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Marco Tonelli from Spoleto (PG)

We are dealing with a new time and space. What are you discovering or rediscovering about yourself?
I don't know if we can still speak of a generalized and shared "we", as if it were a more or differently aware system or organism, but certainly Western subjectivity has been affected by this latest shock, which lasted too short to change the structure of space and time. But it gave us the opportunity to experience them and imagine them differently. I believe this possibility, touched by hand, left a mark on us, destined to manifest itself in the future, like cracks in walls or cracks in glass. We have rediscovered, if ever there was a need, our fragility, weakness and fear.

We are realizing that we can live with less mobility?
On a private level, this was the well-being we enjoyed the most: slowing of rhythms, temporary suspension of nomadism, often neurotic and uncontrolled, during our social and / or professional relationships. The quality of a person cannot be given only by his presence, by its economic means that facilitate it in moving, but from what one has to say. In short, not from what we see or what we talk about, but from what it says. Return to the contents of the speech, of the work of art, of writing would be a healthy pandemic to sweep the rhetoric of empty and mercenary thought.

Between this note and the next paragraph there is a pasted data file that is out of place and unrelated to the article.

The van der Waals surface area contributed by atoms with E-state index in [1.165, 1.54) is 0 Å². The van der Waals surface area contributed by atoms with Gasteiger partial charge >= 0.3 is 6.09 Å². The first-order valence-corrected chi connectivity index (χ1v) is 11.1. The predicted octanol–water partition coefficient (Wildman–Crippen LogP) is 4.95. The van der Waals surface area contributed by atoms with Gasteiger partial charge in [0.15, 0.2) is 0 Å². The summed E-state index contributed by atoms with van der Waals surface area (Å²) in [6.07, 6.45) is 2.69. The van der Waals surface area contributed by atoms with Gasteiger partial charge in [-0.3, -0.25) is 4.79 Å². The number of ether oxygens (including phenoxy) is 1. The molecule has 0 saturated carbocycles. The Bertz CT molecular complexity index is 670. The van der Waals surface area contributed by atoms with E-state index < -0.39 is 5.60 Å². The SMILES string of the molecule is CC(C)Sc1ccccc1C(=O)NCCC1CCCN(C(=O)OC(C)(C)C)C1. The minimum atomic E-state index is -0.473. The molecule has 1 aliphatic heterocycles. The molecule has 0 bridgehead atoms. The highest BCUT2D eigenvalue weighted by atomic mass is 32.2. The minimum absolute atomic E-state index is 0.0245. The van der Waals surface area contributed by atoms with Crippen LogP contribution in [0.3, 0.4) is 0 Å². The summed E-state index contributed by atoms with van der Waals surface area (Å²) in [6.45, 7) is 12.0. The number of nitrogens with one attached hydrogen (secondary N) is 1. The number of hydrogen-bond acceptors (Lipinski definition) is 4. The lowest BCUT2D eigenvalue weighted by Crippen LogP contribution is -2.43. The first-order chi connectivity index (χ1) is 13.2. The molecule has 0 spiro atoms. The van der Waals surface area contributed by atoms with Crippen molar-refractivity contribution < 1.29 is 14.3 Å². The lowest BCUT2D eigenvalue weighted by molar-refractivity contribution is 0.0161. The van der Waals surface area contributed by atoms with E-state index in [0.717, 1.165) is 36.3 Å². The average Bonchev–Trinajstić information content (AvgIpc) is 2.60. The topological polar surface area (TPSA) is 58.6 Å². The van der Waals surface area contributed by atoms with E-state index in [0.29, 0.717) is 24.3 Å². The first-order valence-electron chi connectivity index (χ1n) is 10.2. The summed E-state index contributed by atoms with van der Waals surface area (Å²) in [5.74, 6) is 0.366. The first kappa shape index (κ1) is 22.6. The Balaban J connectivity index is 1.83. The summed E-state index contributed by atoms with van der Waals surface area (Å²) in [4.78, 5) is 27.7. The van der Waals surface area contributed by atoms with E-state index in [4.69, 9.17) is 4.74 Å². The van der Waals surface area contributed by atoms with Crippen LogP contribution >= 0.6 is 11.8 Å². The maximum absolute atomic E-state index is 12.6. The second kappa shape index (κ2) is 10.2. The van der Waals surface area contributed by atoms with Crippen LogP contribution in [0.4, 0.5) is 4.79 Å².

To date, what have been the immediate consequences of the spread of Covid-19 on your work for you and what do you think the long-term consequences may be?
Having even more awareness of the need to think and live differently, not adapting to that pace, almost obliged, in which the hyper-connected contemporaneity, politically correct, transparent, within everyone's reach, requires us to be. While in reality, exploiting these noble concepts, homologating thoughts are brought forward, market, appearance, Fashion, opportunism of the moment. If we want the most immediate consequence that then concerns the long term is simply to understand even more deeply that being contemporary here and now is worth nothing if you are, even before, aware of the past and with a vision towards the future.

Marco Tonelli (Rome, 1971). After Graduation, Specialization and Research Doctorate, his activity was divided between institutional positions (Head of the Quadriennale exhibition office in Rome, Councilor for culture of the Municipality of Mantua and currently Artistic Director of Palazzo Collicola in Spoleto) and teaching at Academies of Fine Arts. He has curated projects related to sculpture at Palazzo Ducale in Mantua or urban art for the Montelupo Fiorentino Museum Foundation, focusing his research on artists such as Pino Pascali, Leoncillo, Francis Bacon (of which he has written monographs and essays) or on contemporaries such as Fabrizio Plessi. Latest projects carried out: the exhibition Paolo Canevari: Dark matter at Palazzo Collicola and the book The sculpture by Alberti Burri: reverse opera (1978-1992) published by the Palazzo Albizzini Burri Collection Foundation.